Mary Owen: Dedicated to her ‘critically important work’

Physician and program director Mary Owen returned to the Duluth campus to help train Native American physicians and other healthcare workers to better serve Indigenous communities.

Dr. Mary Owen

When she was a young adult living in her native Alaska, Mary Owen noticed what a lot of Native American and Indigenous citizens still see today—an absence of healthcare workers who looked like her.

She also became aware of the stark health disparities facing Indigenous people and a lack of Native American leadership in health programs. “I wanted to see more Natives in medicine when I went into clinics,” she says. “I wanted to see more representation by us.”

So she journeyed to the University of Minnesota Medical School in Duluth, and she’s been helping to bolster that representation ever since. Owen is now the director of the Center for American Indian and Minority Health (CAIMH) on the Duluth campus, an assistant professor, a physician for the Fond du Lac Band of Lake Superior Chippewa, and the current president of the Association of American Indian Physicians.

Attending medical school presented a gamut of challenges, from the constant competition with her peers to the “good old-fashioned racism” she occasionally encountered in the classroom. She credits the center she now directs for helping her make it through that journey.

“If it weren’t for this program I don’t know that I would have survived or found the reasons to keep going,” she says.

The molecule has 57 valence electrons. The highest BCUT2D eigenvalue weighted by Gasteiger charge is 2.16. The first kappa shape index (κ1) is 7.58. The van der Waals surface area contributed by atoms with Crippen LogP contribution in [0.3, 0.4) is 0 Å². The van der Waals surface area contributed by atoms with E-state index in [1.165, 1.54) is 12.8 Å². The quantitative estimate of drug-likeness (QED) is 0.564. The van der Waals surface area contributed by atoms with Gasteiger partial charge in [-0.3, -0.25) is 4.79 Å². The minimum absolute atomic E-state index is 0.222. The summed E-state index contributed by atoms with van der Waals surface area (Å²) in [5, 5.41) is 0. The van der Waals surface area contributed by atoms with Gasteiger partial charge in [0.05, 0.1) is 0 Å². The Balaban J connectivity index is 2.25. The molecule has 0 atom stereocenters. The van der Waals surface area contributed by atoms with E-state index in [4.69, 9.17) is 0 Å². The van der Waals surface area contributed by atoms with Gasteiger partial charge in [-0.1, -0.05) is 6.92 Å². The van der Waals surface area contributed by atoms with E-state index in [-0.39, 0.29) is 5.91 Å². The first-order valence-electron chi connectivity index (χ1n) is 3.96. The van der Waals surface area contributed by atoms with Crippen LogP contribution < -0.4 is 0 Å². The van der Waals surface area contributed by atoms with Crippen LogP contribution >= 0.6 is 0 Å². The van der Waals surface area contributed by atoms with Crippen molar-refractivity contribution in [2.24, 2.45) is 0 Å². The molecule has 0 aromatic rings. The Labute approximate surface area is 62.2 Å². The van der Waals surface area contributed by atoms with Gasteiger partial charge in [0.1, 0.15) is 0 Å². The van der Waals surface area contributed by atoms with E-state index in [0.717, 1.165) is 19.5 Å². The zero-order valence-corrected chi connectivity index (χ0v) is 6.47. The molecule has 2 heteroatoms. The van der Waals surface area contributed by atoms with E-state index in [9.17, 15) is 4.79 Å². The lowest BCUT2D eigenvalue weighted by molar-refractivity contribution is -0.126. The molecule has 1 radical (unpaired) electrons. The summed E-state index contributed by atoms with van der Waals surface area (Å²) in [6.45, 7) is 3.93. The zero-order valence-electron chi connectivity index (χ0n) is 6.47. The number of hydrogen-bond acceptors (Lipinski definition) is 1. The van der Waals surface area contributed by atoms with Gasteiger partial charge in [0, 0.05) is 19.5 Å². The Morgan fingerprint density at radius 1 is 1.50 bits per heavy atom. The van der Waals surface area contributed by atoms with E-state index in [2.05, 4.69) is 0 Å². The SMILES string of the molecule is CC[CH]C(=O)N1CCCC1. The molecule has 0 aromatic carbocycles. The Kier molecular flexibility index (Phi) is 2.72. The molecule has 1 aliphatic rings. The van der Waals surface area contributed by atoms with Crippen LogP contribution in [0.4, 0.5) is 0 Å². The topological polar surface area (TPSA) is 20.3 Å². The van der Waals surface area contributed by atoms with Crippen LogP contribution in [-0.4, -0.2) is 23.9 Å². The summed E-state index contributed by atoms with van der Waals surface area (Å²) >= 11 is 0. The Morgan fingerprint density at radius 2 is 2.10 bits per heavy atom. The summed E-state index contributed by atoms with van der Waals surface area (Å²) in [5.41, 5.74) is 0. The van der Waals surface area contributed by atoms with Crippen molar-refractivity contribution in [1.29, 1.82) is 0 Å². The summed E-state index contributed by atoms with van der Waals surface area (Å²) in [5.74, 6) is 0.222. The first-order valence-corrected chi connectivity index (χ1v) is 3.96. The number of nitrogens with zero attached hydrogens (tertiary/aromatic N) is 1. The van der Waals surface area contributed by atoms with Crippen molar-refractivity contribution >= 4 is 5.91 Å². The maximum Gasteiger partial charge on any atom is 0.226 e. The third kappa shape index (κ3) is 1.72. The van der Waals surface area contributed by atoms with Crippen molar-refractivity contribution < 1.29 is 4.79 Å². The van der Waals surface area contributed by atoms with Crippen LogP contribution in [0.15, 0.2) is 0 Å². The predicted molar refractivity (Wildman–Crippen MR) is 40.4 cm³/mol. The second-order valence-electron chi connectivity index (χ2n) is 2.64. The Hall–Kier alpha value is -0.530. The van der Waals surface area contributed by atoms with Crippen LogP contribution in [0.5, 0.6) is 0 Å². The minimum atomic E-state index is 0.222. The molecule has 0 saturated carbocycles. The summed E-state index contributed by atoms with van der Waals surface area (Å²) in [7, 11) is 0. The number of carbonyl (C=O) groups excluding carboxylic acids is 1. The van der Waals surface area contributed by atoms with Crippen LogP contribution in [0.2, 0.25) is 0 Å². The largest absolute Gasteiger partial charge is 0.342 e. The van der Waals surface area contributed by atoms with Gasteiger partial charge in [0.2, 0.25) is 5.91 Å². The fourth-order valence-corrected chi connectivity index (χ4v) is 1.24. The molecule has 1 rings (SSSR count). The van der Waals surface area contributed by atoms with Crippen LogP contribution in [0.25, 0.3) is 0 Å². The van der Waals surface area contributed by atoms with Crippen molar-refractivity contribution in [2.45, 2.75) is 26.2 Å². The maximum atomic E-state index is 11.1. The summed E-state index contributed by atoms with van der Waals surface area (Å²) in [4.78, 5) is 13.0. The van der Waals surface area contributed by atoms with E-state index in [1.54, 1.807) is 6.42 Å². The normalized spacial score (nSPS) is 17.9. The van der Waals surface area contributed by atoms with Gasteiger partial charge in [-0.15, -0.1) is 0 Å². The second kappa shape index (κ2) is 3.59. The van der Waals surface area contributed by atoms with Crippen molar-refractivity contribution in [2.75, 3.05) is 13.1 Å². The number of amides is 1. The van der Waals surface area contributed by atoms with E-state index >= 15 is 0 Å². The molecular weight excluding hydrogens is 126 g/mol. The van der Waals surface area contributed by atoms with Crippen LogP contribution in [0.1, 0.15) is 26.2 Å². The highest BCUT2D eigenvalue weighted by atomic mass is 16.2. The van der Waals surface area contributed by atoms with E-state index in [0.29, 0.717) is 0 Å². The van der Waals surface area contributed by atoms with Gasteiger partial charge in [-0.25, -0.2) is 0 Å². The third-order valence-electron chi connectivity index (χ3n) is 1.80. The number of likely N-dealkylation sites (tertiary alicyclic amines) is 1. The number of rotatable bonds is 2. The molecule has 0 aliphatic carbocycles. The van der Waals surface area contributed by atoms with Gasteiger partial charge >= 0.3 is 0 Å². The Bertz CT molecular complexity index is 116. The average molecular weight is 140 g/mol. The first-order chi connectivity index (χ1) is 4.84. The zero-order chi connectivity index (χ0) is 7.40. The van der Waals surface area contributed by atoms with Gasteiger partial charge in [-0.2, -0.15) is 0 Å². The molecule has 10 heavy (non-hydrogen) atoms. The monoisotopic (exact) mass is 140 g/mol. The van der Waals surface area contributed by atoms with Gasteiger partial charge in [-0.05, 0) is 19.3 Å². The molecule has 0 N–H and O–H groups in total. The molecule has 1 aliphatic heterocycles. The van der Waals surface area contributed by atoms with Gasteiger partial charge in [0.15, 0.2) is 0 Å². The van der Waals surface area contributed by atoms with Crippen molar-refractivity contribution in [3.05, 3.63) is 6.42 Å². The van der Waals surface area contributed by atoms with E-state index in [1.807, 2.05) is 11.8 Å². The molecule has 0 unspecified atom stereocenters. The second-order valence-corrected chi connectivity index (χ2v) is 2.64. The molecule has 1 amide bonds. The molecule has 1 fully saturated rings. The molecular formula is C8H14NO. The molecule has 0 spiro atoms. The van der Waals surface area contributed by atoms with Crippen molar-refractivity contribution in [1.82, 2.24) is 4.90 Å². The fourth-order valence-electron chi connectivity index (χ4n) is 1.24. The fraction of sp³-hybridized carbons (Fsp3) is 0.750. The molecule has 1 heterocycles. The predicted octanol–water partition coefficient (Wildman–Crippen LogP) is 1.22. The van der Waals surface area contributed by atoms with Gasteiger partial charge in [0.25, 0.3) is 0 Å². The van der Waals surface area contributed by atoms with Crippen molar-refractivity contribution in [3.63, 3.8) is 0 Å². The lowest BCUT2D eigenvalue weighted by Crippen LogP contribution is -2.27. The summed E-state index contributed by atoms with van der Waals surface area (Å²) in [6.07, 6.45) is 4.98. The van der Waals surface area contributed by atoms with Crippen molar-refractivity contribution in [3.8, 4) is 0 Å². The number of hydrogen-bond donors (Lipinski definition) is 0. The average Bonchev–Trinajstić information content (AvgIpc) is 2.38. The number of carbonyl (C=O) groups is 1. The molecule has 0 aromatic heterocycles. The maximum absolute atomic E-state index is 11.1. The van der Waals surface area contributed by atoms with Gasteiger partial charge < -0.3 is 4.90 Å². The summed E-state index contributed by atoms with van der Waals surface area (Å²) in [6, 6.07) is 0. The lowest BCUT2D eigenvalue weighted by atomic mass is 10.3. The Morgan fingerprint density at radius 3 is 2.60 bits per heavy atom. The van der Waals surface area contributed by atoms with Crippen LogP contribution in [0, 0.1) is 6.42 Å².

Becoming a physician isn’t the accomplishment she cherishes the most.

“I think the biggest sense of completion for me was going back to my community and working for my tribal clinic, more so than getting that degree; getting the degree was just part of the process for me,” she says. “It was going back to the clinic, seeing the families, and seeing young people who were obviously really happy to see a Native physician. I had one woman cry when she saw me enter the room because I was Native. … That was, to me, much more important.”

A call to return to Duluth

Owen spent 11 “incredibly satisfying” years in Juneau as a family physician at the Southeast Alaska Regional Health Consortium. But she became increasingly burned out from the grind of clinical care, as well as from seeing the impacts of trauma in her community over and over.

“I really felt I wasn’t making significant change by continuing to prescribe medications and talk to people for a half hour,” she says. “I was seeing people too frequently who hadn’t had significant change because I hadn’t addressed the things that were really a part of their health, like their housing, their lack of autonomy, their inability to get a good job, their self-esteem—all those things combined.”

That led to her return to Duluth and to the CAIMH, which since 1987 has served thousands of Native American students. The center has helped the University of Minnesota Medical School become #2 in the nation for training Native American physicians.

Her ongoing mission is to help educate not only Native health professionals, but all health professionals on how to better take care of Native American or Indigenous patients.

“I think it’s critically important work,” Owen says. “Not enough people are talking about how many people in our population are underserved. It’s not a small number. I’m interested in particular in the needs of my community, but those same needs are felt across African American communities, poverty-struck communities, and other communities of color. So many people are suffering and we’re not talking about it.

“We have a [rich civilian who just flew into space], while many people can’t even get health care or live in substandard conditions or are homeless. It’s about the bigger picture and about the right for people to live with dignity and autonomy—which of course impacts their health.”